Plenary Session 6 – Dynamics

9/2 4:00 - 6:00, Memorial Auditorium

Plenary Session 6.1

Michael B. Elowitz

California Institute of Technology.

Plenary Session 6.2

Evolutionary Dynamics and Biological Disorganization

Daniel S. Fisher

Stanford University.

Plenary Session 6.3

Protein localization is important for bacterial cell-cycle regulation?

Kerwyn C. Huang

Stanford University.

In this talk, I will describe how pole-to-pole oscillations of the Min-protein system help to regulate cell division in E. coli. We have developed a model of the Min system which accurately reproduces the observed oscillations in rod-shaped, round, and branched cells. These results suggest that oscillations may provide a general mechanism by which proteins can localize in response to features of cell geometry. As a counterpoint to the importance of spatial localization in the Min system, I will also present evidence that misclocalization of the cell-cycle control system in Caulobacter crescentus can be corrected for by overexpression, suggesting that localization may have evolved via selection for efficiency.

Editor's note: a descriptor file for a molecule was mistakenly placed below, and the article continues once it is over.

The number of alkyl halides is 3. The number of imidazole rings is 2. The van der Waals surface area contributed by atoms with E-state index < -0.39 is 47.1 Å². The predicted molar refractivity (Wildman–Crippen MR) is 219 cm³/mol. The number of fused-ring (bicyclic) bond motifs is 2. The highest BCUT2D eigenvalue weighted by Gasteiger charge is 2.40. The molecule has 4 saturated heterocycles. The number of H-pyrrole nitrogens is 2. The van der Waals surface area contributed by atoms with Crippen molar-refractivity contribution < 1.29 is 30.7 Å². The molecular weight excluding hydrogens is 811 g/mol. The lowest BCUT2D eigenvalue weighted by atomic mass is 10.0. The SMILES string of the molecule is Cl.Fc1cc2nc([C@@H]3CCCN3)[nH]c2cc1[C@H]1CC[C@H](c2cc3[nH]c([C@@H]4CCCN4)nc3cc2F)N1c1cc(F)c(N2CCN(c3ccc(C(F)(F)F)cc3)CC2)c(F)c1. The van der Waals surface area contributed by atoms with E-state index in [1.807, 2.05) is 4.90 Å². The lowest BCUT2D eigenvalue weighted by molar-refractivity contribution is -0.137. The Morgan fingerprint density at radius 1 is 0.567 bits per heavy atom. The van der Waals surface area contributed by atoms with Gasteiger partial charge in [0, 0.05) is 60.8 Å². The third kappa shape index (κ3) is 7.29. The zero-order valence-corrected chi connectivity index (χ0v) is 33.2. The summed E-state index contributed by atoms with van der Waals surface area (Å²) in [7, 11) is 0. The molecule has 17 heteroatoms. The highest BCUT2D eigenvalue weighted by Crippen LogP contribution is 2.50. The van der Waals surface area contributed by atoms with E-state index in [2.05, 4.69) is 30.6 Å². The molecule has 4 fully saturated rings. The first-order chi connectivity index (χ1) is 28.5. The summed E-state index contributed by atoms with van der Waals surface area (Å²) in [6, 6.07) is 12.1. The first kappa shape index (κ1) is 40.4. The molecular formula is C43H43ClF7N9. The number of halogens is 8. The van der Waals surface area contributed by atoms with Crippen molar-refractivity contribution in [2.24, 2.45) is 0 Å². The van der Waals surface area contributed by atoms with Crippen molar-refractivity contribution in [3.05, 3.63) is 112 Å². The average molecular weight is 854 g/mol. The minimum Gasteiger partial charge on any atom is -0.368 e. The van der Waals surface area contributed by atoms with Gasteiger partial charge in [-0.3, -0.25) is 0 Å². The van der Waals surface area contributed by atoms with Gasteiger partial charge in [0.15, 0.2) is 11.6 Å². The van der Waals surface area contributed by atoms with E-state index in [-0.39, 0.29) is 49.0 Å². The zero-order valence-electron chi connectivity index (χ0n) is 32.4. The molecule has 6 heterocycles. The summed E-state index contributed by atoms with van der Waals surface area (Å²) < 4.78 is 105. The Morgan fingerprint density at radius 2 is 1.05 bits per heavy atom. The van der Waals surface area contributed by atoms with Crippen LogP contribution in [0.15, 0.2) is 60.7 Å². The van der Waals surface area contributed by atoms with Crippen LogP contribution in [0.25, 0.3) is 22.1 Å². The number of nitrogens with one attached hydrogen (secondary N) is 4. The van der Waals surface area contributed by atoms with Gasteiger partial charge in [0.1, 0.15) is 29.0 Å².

Plenary Session 6.4

Alexander van Oudenaarden

Massachusetts Institute of Technology.